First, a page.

Istio is an open source service mesh that provides an abstraction layer for network traffic between applications, so you can run canary deployments, implement circuit breakers, and otherwise manage the architecture of your network using high-level configuration files. As service meshes become increasingly popular among containerized environments, dev and ops teams need to ensure that Istio is healthy, performant, and routing traffic as intended to keep their network infrastructure running smoothly—and avoid Istio networking issues.
Datadog Network Performance Monitoring automatically visualizes the topology of your Istio-managed network, giving you instant insight into dependencies between services, pods, and containers. You can then track the health and performance of these dependencies in the context of traces, logs, and process data from your infrastructure and applications. This makes it easier to:
- Root out inefficiencies and misconfigurations in your network architecture.
- Identify network errors and latency within your mesh.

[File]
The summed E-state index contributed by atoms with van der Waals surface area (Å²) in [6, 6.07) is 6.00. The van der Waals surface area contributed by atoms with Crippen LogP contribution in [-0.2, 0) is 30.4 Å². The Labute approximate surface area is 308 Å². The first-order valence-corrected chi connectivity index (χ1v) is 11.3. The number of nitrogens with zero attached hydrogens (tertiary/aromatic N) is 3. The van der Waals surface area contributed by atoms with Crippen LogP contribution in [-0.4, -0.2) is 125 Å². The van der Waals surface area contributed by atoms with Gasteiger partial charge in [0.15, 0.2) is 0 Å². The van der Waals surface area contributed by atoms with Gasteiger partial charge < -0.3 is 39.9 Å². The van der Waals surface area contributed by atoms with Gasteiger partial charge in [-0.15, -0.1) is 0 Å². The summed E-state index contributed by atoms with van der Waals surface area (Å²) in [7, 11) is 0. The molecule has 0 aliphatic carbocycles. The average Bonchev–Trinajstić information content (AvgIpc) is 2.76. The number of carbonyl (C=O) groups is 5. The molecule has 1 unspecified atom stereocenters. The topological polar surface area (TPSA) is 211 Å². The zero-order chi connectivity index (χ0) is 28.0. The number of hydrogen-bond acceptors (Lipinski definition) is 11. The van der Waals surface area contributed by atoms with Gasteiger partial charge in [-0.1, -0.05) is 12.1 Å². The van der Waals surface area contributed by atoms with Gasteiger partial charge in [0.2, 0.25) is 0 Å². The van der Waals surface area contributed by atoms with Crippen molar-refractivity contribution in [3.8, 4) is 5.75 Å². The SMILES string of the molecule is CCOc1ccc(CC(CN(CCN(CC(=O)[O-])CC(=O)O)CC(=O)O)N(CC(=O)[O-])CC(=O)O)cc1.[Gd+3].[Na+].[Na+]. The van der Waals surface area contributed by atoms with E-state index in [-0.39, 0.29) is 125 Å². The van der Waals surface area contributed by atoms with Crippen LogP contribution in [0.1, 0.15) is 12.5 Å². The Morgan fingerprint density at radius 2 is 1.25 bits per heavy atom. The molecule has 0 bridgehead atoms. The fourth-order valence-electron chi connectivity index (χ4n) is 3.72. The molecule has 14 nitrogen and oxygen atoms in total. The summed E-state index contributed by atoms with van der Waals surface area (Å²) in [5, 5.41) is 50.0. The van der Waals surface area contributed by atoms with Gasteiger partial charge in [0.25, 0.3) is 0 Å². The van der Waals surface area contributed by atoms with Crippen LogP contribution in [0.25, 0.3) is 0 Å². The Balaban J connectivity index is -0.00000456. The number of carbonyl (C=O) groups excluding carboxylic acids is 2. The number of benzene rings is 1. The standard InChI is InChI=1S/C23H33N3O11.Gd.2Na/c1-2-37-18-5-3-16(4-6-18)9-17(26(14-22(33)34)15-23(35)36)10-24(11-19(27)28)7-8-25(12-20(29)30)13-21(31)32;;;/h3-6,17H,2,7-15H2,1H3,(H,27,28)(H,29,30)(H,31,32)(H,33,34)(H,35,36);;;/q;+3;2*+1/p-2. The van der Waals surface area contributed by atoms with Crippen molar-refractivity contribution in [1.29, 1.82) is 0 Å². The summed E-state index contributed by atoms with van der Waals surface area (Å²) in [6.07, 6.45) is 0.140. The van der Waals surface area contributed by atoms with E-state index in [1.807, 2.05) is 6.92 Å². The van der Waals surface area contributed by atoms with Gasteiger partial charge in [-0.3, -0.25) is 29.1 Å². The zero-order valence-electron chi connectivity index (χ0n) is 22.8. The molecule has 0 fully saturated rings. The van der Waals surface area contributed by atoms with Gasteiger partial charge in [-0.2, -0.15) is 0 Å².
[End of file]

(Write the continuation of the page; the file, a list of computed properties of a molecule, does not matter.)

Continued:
- Pinpoint Envoy-related performance degradations.
- Get the context you need to locate issues between the Istio control plane and the applications it manages.
In a Kubernetes cluster, Istio makes it possible to re-architect your network on the fly by deploying an Envoy proxy as a sidecar within each application pod. When one application pod sends traffic to another, the Envoy proxy within the first pod intercepts the traffic and, using configurations it receives from Istio’s control plane, routes the traffic to another Envoy proxy (or multiple proxies). Since application containers only need to handle traffic to and from their local sidecars, the control plane can reroute mesh traffic by sending new configurations to Envoy—without modifying application code.